The county's largest parish, sitting where Breckland and Fenland meet. It is more of a small town in character, with considerable modern urban development partly resulting from London overspill. The settlement had a market from 1412 and the wooden Market Cross can still be seen. At one time it was a considerable inland port, with river links to Peterborough and Bury St Edmunds. The Mildenhall treasure, a hoard of 14th century Roman silverware, was ploughed up near here in 1946. The treasure is now in the British Museum. St Mary church tower is 112 feet high and can be seen for miles around on an otherwise flat landscape. The parish has been home to two Lord Mayors of London and a Speaker of the House of Commons. Mildenhall & District Museum can be found on King Street.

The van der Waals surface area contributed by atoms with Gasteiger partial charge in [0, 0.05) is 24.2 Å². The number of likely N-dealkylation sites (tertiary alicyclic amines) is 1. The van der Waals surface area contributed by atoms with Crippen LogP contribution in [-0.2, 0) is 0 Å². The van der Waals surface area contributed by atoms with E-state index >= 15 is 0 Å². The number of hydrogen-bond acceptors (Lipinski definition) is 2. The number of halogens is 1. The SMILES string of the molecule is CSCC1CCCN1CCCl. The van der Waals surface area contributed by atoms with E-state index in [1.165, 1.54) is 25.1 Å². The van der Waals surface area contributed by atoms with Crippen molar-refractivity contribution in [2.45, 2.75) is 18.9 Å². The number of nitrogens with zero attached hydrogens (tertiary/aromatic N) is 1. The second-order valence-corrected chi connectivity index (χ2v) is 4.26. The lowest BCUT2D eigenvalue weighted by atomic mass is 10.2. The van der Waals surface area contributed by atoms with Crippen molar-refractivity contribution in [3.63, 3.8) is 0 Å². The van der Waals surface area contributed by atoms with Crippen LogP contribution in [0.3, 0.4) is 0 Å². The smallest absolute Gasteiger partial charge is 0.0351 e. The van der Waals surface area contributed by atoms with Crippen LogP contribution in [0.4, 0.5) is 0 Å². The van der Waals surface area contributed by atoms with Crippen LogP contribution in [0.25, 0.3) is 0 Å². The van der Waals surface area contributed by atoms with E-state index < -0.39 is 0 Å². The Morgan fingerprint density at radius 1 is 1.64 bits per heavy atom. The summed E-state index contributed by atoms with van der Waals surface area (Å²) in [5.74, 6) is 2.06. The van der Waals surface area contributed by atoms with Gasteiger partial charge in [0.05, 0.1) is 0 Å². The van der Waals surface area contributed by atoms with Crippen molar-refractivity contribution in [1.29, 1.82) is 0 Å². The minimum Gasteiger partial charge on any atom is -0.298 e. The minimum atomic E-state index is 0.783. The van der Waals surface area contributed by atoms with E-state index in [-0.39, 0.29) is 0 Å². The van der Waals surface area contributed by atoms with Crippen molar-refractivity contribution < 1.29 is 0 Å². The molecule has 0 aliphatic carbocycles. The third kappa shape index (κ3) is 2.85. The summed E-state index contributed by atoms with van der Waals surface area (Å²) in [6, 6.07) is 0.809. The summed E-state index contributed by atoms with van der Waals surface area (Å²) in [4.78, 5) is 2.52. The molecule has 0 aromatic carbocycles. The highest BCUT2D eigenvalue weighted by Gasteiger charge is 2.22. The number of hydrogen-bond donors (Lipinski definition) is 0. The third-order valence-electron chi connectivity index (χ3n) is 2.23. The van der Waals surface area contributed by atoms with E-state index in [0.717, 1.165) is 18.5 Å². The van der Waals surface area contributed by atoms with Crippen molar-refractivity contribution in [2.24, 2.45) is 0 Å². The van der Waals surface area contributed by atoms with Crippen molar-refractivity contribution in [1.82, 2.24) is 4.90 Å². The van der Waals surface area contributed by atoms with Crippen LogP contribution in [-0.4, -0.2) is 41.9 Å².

Mildenhall was recorded in Domesday variously as "Mudene Halla", "Midelhale" and "Mitdenehalla". It appears on John Speed's 1610 map as "Mildnall", and The Bodleian Library's Gough Map (thought to date from about 1400) shows the town as "Myldenhal".

Mildenhall Station was the terminus of a line which ran to Cambridge. It opened in April 1885 and closed in June 1962.…




The 1844 White's Directory also lists five beer house keepers:

George Coe (Bridewell Street)

Michael Mortlock (Holywell Road [Row?])

J. Mays Munson

Richard Munson

George Wiseman (Bridewell Street)

The 1855 White's Directory also lists 6 beer house keepers:

Abm. Butcher (Holywell Road [Row?])

Sarah Coe (Bridewell Street)

Frederick Morley (Bridewell Street)

James Morley (Bridewell Street)

Edward Musk (Kiln Street)

Thomas Philips (Holywell Road [Row?])

The 1865 Kelly's Directory also lists 5 beer retailers:

William Allen (Terrace Road)

William Barrett (West Street) beer house


Some details from "Suffolk Airfields in WW2" by Graham Smith and others from Wikipedia.